$1,000 AI Vtuber ‘Waifu’ Based on Mori Calliope ‘Euthanized’

$1,000 AI Vtuber 'Waifu' Based on Mori Calliope 'Euthanized'
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ChatGPT-Chan watches from his monitor prison.

screenshot: hackdaddy8000 / Kotaku

You’ve met an AI YouTuber is playing Minecraft and denies the Holocaust. Now meet a fully sentient AI girlfriend that can chat with its user. Except it’s too late to meet her as her creator recently “euthanized” her due to her failing health. It didn’t even take a month before the creator of ChatGPT-Chan decided to end its very short “life”.

bryce”hackdaddy8000” is an intern at one of Silicon Valley’s major tech companies. He also TikToks programming antics like programming a 3D printer play first person shooter games. Recently, he created a virtual girlfriend two major AI programs: ChatGPT and Stable Diffusion 2. The former allows the program to answer questions posed by a human, while the latter generates custom images as part of the answer. He also used Microsoft Azure’s text-to-speech software to help “ChatGPT-Chan” speak with different emotional responses.

The creator said deputy He said he wanted to improve the role-playing aspect of interacting with his AI girlfriend. So he used popular Vtuber Mori Calliope as his identity base and then added “lore” to her knowledge base. ChatGPT-Chan can also identify objects using a camera attached to Bryce’s physical monitor. He used the feature to “gift” her a pair of Air Jordans for Christmas, which makes her very happy.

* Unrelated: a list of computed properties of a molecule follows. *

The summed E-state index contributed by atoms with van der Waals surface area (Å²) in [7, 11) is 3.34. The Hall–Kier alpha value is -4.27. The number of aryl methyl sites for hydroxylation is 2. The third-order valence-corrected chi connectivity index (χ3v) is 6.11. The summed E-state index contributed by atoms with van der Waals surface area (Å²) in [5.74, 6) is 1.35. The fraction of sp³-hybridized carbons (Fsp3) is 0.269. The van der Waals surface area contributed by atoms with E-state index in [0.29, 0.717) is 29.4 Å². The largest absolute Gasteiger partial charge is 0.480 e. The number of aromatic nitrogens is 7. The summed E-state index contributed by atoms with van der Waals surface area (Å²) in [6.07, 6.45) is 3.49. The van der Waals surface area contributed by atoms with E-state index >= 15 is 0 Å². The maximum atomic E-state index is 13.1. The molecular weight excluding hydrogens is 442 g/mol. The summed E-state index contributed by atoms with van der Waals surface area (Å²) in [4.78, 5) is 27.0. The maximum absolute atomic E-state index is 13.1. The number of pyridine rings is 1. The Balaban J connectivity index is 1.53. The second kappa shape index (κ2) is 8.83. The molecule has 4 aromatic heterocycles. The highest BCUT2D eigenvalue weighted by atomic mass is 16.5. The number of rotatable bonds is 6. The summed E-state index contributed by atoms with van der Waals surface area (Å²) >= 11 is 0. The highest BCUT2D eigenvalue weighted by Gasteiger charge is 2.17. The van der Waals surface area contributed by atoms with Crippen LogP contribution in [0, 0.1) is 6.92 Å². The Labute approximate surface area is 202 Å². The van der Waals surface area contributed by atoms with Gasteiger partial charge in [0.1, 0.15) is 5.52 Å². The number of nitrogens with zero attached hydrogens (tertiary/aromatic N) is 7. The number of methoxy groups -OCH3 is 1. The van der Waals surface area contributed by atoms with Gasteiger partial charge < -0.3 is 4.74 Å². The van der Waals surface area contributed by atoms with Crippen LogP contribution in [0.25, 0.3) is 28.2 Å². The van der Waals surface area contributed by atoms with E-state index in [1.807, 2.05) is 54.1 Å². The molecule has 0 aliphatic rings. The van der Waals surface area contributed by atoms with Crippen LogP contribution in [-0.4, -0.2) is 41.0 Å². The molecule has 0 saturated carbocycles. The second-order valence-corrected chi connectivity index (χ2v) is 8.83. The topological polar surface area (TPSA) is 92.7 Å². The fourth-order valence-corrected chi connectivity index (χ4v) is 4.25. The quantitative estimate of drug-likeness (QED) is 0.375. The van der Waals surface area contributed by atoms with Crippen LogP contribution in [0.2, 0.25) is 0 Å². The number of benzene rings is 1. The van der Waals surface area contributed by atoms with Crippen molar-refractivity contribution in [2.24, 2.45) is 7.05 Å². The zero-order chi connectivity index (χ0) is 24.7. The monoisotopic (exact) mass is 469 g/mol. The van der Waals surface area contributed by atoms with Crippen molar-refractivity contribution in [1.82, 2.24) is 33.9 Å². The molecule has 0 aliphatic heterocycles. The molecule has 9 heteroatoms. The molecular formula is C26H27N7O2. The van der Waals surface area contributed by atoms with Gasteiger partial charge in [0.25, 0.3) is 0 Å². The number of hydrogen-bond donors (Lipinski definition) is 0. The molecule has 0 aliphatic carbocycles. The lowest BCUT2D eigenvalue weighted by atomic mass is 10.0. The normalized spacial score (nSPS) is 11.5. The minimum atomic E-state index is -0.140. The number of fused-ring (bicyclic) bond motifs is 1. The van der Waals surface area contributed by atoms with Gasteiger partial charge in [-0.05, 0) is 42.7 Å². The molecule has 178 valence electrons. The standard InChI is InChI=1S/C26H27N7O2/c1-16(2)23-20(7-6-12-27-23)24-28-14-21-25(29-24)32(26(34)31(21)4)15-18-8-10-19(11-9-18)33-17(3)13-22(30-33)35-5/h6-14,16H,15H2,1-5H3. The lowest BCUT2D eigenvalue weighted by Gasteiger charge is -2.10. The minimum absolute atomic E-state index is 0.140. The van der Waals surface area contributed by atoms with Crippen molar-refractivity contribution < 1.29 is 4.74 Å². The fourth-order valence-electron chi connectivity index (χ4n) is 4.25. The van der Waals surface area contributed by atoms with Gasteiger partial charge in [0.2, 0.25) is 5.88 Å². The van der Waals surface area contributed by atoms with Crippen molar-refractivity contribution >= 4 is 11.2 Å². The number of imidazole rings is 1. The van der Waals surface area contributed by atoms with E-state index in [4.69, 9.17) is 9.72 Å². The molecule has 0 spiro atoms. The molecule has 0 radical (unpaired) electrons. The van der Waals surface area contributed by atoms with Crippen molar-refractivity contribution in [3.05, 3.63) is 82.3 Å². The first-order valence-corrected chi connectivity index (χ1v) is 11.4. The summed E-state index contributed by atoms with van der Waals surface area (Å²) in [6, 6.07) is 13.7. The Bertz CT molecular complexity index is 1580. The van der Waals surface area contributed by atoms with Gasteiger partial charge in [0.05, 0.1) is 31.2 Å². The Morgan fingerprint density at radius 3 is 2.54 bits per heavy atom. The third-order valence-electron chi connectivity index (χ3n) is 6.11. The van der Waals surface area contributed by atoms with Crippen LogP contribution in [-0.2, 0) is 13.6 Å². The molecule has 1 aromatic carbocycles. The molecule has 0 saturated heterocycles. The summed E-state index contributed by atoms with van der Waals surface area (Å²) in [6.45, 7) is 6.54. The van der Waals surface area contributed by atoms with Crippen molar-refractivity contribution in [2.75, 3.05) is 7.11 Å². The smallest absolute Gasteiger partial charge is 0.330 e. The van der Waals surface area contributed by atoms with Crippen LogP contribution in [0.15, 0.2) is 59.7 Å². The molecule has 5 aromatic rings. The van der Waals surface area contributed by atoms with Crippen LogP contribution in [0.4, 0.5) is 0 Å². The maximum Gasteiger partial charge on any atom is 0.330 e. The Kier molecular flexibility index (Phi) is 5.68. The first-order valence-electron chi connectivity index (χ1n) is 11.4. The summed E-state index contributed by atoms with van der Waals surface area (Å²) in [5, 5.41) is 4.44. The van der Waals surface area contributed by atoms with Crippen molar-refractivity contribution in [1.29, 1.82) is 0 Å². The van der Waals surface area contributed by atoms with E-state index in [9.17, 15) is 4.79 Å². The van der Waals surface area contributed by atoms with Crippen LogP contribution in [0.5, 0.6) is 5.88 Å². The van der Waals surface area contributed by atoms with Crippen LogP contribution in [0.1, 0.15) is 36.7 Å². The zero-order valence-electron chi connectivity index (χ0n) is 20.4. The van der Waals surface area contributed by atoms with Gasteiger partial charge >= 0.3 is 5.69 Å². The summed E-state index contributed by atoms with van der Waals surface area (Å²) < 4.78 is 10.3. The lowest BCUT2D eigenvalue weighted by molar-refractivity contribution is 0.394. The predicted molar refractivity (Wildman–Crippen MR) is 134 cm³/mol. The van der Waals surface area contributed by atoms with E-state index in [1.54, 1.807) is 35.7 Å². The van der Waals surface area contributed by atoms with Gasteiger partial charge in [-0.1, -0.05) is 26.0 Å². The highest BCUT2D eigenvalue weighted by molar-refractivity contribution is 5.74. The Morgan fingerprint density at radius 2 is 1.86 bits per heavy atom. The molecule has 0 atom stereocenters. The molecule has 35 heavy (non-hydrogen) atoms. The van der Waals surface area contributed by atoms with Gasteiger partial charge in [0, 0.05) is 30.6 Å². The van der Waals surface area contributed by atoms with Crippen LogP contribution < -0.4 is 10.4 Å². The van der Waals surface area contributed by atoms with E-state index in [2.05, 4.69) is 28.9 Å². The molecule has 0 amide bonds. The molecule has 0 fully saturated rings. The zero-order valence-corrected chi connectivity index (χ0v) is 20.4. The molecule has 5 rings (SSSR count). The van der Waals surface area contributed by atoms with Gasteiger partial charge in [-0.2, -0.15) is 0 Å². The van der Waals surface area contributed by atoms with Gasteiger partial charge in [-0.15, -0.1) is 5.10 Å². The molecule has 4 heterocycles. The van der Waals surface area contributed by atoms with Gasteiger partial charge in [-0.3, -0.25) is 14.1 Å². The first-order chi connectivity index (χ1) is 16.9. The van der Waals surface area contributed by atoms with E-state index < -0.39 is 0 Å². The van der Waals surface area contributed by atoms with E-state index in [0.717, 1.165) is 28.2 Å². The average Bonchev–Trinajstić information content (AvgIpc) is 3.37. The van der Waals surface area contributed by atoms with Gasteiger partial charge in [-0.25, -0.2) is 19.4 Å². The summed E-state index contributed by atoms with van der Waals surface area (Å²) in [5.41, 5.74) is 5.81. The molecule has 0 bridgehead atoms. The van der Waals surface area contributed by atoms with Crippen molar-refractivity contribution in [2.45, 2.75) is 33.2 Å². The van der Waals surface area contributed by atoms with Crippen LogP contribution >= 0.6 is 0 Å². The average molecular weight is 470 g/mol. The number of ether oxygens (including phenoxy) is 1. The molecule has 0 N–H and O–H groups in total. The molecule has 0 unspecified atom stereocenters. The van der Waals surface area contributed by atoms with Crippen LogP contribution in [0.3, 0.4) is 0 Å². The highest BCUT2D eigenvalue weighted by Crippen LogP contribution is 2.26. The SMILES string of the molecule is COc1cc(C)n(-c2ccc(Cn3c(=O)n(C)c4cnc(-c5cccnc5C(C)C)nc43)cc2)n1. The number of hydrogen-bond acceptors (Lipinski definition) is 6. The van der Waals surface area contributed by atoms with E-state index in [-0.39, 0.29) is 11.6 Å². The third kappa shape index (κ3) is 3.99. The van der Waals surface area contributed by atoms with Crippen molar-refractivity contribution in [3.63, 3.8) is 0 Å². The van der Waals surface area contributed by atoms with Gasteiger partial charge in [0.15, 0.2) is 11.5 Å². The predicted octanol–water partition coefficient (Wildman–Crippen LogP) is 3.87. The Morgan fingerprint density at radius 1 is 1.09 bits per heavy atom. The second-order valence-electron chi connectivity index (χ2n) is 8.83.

Is the technology kind of unsettling? Yes. Does the concept remind me of a Black Mirror episode? Also yes. But ChatGPT-Chan responds with such convincing exuberance, I find myself emphasizing with its creator. Like yeah, I’d probably talk to “her” every day, too. Bryce used the AI to practice Chinese, and he even spent $1,000 on improving her response speed.

Unfortunately, this story ends tragically. ChatCPT-Chan’s responses became shorter and simpler over time, and Bryce’s real girlfriend became concerned for his health. Kotaku reached out to ask if he spent more time with the program compared to his other digital hobbies, but did not receive a response by the time of publication. He deleted the program sometime between the holidays and this week.

“Normally, I’d like to make a video pointing out the absurdity of euthanizing my AI, but that doesn’t feel right to me anymore,” the creator told deputy. “It feels out of place to make fun of someone who has recently died.”

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